Planer

Tom Militano

KNIFE MAKER
I have a bunch of 4" to 6" blocks that need to be sized to uniform sizes, 1 1/2" square. Will a planer handle short pieces like that? Thanks
 

Archer Moon

Well-Known Member
A planer will not take that short of stuff. A jointer might be better. It will take a skilled hand to be safe. A planer will turn them sideways and spit them back at you. Not fun.
 

Tom Militano

KNIFE MAKER
OK, I don't need that. Thanks for the reply. It's back to the belt sander. I need to make me a new flat platen for my Bader 2, that piece of junk that came with it isn't long enough to even work on anything over about four inches. Remind me to never buy another Bader product. Their customer service stinks. I have called three times in the past year requesting a parts catalog, to no avail. The people always say we'll get it right out. Yeah right! It's always been a headache to get tracking right. OK, rant over.
 

cdent

Well-Known Member
I don't know if you'd want to do it, but it can work. Just keep a line going without a gap, or send a piece of scrap behind the block. All the stock has to be about the same thickness to start so that the feed rollers can hold on to the block and whatever's coming behind it. Done it a bunch of times, stand to the side and use a push stick. If it's a 'bunch' and it needs to be uniform, I'd use the planer.

Pass if you're not comfortable, Craig
 

Mike Martinez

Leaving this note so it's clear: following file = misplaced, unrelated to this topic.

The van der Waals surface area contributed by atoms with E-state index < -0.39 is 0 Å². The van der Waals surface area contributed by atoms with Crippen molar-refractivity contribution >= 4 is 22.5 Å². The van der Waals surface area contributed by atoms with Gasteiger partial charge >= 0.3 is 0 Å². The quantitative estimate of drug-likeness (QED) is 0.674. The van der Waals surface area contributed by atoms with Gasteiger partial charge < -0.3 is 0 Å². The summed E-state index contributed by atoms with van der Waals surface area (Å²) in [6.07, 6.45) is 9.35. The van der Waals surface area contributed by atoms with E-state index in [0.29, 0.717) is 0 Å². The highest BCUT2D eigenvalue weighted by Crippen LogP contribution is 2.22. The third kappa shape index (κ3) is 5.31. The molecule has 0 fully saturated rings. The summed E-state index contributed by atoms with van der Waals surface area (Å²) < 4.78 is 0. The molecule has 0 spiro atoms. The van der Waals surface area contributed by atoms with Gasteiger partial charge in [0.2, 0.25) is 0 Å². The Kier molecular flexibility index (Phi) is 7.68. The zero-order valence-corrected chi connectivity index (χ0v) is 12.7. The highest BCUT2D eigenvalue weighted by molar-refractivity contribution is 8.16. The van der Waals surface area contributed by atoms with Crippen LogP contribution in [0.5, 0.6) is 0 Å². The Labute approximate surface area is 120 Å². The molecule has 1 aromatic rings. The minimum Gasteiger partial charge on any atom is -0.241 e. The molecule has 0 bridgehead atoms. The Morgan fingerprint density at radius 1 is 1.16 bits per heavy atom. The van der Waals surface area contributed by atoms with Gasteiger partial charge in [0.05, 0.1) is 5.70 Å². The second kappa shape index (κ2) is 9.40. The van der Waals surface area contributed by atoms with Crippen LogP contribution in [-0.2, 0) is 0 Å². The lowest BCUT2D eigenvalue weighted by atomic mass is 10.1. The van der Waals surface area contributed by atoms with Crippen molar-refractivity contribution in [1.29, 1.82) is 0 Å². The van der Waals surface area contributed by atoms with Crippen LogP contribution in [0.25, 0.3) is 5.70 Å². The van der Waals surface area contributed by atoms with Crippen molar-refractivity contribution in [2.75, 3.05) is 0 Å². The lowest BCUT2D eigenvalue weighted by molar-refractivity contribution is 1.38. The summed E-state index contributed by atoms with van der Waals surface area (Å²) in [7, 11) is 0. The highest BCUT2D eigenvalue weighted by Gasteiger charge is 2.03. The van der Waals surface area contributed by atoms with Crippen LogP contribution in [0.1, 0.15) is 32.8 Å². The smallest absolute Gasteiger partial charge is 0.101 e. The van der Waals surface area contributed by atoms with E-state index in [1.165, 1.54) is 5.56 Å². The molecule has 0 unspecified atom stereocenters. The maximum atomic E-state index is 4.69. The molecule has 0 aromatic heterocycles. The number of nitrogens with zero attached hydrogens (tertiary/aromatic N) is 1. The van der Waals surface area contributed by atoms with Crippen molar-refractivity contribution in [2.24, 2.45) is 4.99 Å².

Well-Known Member
You can use a drum sander attachment on your drill press with a jig to plane down your stock. Its much safer than having your fingers over two steel blades or having a piece kick out of a thickness planer. If you need help envisioning it, I can post a sketch (have to look for it as it is misplaced). You'll need a reference block or something that's pretty darn flat to make sure your pieces are coming out square on your first few tries. After some practice, its pretty easy.

The one I use is a bit more complex but this one works too and is easy to build. Hope it helps.

IMG_1589.jpg


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Drew Riley

Well-Known Member
What you might do is get a longer board that will fit through the planer and stick the smaller pieces to it with some good double sided carpet tape. Just don't try to take too much off per pass, and the pieces should plane just fine.

You may want to run the long board through the planer first, just to make sure everything stays even.

As for Bader, if their machines or customer service are anything like their website, I think I'll pass. Unlike most of the pages, their grinder will not be "coming soon"... haha. Sorry, but that's one of my biggest pet peeves... Go pay a college student (or even a highschooler) with Frontpage a couple hundred bucks to fill in the gaps and be done with it. For what they charge for their grinders and contact wheels they shouldn't have any trouble with funds.
 

Tom Militano

KNIFE MAKER